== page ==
Austin, Texas, biotech Aeglea Biotherapeutics raised $44 million in Series B cash to bankroll its enzyme-replacement therapy for a rare metabolic disorder, with Eli Lilly ($LLY) and Novartis ($NVS) leading the round.
The company, founded in 2013, is at work on AEB1102, an engineered version of the enzyme arginase I designed to treat the rare, inborn disease hyperargininemia, or HA. The disease results from a lack of the enzyme and can lead to serious cognitive problems and intellectual disability, Aeglea said, with no effective therapy to treat its underlying cause.
With its new funds, Aeglea plans to get AEB1102 into a Phase I/II proof-of-concept study as soon as the second half of this year, hoping to demonstrate that its top prospect can halt the advance of HA and improve patients' lives. At the same time, Aeglea believes the drug has potential in oncology, homing in on arginine-dependent tumor cells that could be starved to death by enzyme replacement with AEB1102. The company is screening for ideal patients and plans to kick off a Phase I trial in that indication as soon as the third quarter.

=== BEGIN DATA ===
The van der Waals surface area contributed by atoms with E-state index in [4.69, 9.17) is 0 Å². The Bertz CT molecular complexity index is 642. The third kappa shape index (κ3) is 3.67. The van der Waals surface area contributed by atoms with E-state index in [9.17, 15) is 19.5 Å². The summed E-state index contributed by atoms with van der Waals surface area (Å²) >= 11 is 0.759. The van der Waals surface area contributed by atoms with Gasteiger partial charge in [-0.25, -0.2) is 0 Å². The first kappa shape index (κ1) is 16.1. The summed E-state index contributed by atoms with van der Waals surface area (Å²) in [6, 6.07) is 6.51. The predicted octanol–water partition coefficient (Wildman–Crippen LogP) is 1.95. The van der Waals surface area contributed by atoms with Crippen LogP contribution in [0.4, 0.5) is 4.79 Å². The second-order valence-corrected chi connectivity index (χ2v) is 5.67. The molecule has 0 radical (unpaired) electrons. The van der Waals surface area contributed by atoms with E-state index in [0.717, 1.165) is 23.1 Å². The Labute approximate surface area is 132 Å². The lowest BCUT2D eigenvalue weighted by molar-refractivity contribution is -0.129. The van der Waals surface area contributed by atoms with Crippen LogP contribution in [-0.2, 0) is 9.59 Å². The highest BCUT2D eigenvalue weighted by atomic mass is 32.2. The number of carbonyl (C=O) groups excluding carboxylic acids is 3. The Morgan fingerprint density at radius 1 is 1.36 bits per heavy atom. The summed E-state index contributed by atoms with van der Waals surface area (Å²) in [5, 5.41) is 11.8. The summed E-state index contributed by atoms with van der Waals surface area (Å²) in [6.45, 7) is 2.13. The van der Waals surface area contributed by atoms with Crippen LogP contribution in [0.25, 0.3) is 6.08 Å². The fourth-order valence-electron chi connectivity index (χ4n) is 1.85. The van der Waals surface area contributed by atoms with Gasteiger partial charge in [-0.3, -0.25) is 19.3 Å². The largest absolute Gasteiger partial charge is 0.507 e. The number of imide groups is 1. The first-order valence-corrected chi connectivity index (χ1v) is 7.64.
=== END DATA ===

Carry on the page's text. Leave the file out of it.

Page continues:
The biotech's work, based on technology developed in the lab of the University of Texas' George Georgiou, centers on the use of enzymes to break down amino acids and treat disease. Aeglea is developing an enzyme designed to degrade the amino acid homocysteine to treat the rare disease homocystinuria, another that targets cysteine to kill malignancies and a third that erodes methionine to fight solid tumors.
"With its pipeline of optimized drug candidates, this financing enables Aeglea to begin establishing the potential of amino acid-degrading enzymes to improve the outcomes associated with these altered metabolic pathways," Armen Shanafelt, general partner at Lilly Ventures and Aeglea chairman, said in a statement. "Aeglea is now positioned to become a leader in providing treatments for patients suffering from diseases caused by the extremes of metabolism, as well as treatments that exploit the metabolic vulnerabilities these defects cause in cancer."
The venture arms of Lilly and Novartis led Aeglea's latest financing, joined by a syndicate that includes OrbiMed, RA Capital Management, Rock Springs Capital, Ally Bridge Group and Cowen Investments. The company closed a $12 million Series A early last year.
- read the statement